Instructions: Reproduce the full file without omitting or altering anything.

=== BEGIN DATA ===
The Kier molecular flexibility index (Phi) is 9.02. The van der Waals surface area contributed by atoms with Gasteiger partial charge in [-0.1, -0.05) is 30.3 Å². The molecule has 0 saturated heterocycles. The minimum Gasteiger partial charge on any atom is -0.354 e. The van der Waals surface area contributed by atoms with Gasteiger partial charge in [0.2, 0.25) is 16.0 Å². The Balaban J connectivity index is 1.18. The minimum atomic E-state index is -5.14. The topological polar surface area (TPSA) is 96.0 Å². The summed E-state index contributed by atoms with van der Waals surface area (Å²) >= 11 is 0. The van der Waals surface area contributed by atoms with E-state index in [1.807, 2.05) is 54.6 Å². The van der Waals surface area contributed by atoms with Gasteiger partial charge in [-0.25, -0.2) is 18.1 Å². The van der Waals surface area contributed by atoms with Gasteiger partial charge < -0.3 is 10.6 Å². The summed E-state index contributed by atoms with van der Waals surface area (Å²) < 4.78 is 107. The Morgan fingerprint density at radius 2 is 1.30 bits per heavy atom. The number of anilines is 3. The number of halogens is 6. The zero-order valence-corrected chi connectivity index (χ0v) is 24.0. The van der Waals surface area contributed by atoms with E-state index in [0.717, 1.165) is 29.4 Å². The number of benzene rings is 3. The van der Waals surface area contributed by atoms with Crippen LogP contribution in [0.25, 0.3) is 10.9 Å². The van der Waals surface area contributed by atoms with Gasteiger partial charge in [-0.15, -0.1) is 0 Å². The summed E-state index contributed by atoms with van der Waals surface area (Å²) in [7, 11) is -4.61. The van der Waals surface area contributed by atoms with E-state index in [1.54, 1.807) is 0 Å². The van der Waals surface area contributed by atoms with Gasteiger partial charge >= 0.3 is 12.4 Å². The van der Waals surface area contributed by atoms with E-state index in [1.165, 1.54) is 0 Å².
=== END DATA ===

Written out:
The Kier molecular flexibility index (Phi) is 9.02. The van der Waals surface area contributed by atoms with Gasteiger partial charge in [-0.1, -0.05) is 30.3 Å². The molecule has 0 saturated heterocycles. The minimum Gasteiger partial charge on any atom is -0.354 e. The van der Waals surface area contributed by atoms with Gasteiger partial charge in [0.2, 0.25) is 16.0 Å². The Balaban J connectivity index is 1.18. The minimum atomic E-state index is -5.14. The topological polar surface area (TPSA) is 96.0 Å². The summed E-state index contributed by atoms with van der Waals surface area (Å²) >= 11 is 0. The van der Waals surface area contributed by atoms with E-state index in [1.807, 2.05) is 54.6 Å². The van der Waals surface area contributed by atoms with Gasteiger partial charge in [-0.25, -0.2) is 18.1 Å². The van der Waals surface area contributed by atoms with Gasteiger partial charge < -0.3 is 10.6 Å². The summed E-state index contributed by atoms with van der Waals surface area (Å²) < 4.78 is 107. The Morgan fingerprint density at radius 2 is 1.30 bits per heavy atom. The number of anilines is 3. The number of halogens is 6. The zero-order valence-corrected chi connectivity index (χ0v) is 24.0. The van der Waals surface area contributed by atoms with E-state index in [0.717, 1.165) is 29.4 Å². The number of benzene rings is 3. The van der Waals surface area contributed by atoms with Crippen LogP contribution in [0.25, 0.3) is 10.9 Å². The van der Waals surface area contributed by atoms with Gasteiger partial charge in [-0.15, -0.1) is 0 Å². The summed E-state index contributed by atoms with van der Waals surface area (Å²) in [7, 11) is -4.61. The van der Waals surface area contributed by atoms with E-state index in [1.54, 1.807) is 0 Å². The van der Waals surface area contributed by atoms with Gasteiger partial charge >= 0.3 is 12.4 Å². The van der Waals surface area contributed by atoms with E-state index in [1.165, 1.54) is 0 Å².